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Study: Canadian trust in news sources

Audience measurement company Vividata and research firm Kantar have released a report called the "Trust in News Study" which examines Canadian consumer attitudes toward news sources. According to the study, 28% of consumers feel that their trust in mainstream news has declined due to the concept of "fake news." The study also also found that, while 65% of news consumers feel they can access everything they want for free, there is a direct relationship between the trustworthiness of a news source and their willingness to pay for it. Traditional media such as print, television and radio were rated as more trustworthy than social media services and mobile applications. The report found radio to be the most trustworthy news source, with an 82% approval rate.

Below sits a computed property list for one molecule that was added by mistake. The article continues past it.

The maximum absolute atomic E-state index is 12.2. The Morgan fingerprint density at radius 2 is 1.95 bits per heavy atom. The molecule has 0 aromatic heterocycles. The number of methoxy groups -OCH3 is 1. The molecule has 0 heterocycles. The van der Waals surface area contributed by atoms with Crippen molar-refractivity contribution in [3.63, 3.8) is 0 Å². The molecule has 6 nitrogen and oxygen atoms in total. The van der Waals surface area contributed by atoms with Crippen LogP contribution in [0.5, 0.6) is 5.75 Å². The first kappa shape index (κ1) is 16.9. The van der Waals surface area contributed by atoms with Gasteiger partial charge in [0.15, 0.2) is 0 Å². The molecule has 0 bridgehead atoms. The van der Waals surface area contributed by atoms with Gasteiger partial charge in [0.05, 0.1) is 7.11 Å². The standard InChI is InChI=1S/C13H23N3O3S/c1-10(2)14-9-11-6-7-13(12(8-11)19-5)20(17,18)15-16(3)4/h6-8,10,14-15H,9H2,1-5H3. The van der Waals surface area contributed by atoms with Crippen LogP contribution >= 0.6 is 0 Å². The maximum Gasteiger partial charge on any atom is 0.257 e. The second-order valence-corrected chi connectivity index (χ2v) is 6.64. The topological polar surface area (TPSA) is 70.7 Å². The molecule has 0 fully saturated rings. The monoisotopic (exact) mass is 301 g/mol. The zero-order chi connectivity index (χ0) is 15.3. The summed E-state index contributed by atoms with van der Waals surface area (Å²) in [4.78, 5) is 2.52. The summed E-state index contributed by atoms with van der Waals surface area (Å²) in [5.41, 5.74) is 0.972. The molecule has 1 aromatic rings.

Consumers under the age of 55 account for 59% of those paying for online news, while 25% of consumers between the ages of 18 and 34 pay for online news. In addition, 48% of consumers check a news source more than once a day, while 25% use more news sources than they did a year ago.

"Trust in media goes beyond the content as it impacts marketing," said Mark Wood, vice-president at Kantar. "Advertising in trusted environments not only makes ads more effective as consumers pay more attention to the message, it also provides assurances of brand safety and ultimately protecting the reputation of your brand."

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